Spirits said to guard Mt. Pleasant mansion
Melodic whistling down the hall, the shuffling of shoes up and down stairwells and muffled voices behind closed doors are just some of the many sounds people swear to have heard inside the Samuel Warden Mansion in Mt. Pleasant.
The one thing all such reports have in common?
The sources of those noises are nowhere to be found.
And that doesn't begin to account for what people claim to have seen in the 125-year-old, three-story structure along South Church Street which, since 1960, has been owned by the Braddock Trail Chapter of the National Society Daughters of the American Revolution.
Over the years, sightings of what is purported to be a ghostly, adolescent female clothed in a servant's cap and a full-length, black dress have grown so frequent there that the alleged, supernatural presence has earned a name: “Rebekah — The Spirit of the Warden Mansion.”
When members of the local DAR chapter first became aware of this alleged spirit, they named her “Margaret” after Margaret Warden, the wife of Samuel N. Warden, who built the mansion in 1886.
“At one point, a psychic walked around the house, and she said our spirit's name was Rebekah, not Margaret. We think she was a servant here long ago,” said Rosalind L. Ashmun, southwest district director of the Pennsylvania Society Daughters of the American Revolution and a long-standing Braddock Trail Chapter member. “The psychic felt Rebekah was a teenager and she liked to have her own way, to show that she was in control.”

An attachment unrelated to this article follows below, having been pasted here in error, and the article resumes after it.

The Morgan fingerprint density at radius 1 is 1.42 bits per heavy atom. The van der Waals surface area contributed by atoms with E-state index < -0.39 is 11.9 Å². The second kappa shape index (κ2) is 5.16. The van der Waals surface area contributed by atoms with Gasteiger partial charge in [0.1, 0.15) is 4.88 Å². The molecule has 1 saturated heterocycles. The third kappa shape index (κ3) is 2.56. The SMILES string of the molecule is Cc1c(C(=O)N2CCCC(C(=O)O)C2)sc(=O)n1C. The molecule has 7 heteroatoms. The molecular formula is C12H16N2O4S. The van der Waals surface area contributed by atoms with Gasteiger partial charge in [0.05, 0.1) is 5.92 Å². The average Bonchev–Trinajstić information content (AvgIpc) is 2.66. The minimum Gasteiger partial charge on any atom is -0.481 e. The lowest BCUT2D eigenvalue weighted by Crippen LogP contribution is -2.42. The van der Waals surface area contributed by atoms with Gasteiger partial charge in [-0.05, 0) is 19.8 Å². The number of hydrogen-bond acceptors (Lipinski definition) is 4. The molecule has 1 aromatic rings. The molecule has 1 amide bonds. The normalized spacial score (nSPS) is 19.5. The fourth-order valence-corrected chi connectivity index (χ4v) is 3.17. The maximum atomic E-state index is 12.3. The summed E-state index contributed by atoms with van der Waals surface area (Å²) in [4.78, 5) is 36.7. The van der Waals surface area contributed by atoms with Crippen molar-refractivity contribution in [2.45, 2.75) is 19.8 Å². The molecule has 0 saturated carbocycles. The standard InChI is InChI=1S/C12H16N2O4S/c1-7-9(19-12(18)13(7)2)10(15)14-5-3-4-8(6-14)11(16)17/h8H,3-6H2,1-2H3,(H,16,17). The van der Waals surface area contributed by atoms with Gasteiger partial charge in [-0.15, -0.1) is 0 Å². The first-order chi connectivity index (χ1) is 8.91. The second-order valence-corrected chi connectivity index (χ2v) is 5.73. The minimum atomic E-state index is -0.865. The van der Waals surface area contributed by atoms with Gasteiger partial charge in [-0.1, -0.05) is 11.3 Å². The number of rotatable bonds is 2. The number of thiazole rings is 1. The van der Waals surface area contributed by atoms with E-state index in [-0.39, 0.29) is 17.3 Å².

Hence the strange sights and sounds which so many claim to have experienced there, Ashmun said.
“When things happen here, they often happen so fast you don't even realize it.”
In a booklet prepared by the chapter officials, including Fran Vas, numerous testimonies from members and guests in the mansion speak of odd and, at times, unsettling occurrences for which no explanations are offered.
In one of them, Ashmun and her sister, fellow chapter member Sue Hoke, speak of their first experience with Rebekah at the chapter's inaugural DAR Open House in 1989, when decorations originally placed on a mantel were found to have been inexplicably moved to the coffee table in front of the hearth, yet not a single item was broken.
In another, Ashmun recalls when she and Margene Wilczynski were decorating the mansion for an upcoming Festival of Lights celebration when a pillow of cold air came over her.
“I showed Margene the goose bumps on my arms,” Ashmun said.
The sightings and stories eventually attracted the attention of the Pittsburgh-based Peace of Mind Paranormal Society.
In May of 2008, Don Wagner, the society's founder and author of “Hauntings of Pittsburgh & the Laurel Highlands,” led a group of investigators to the mansion.
He came away with an array of photographs and video footage that contains what he called some rather convincing evidence of paranormal activity there.
“I've been to hundreds of locations, and it's one of the best. It's a pretty fascinating building ... we got a lot of evidence there,” Wagner said.
Among the group's findings was a photograph taken with a digital still camera of the empty, servant's bathroom on the mansion's third floor in which what appears to be a human face is visible in the window.
“You can never say with 100 percent proof that this is a ghost, but we didn't have any other explanations for that,” Wagner said.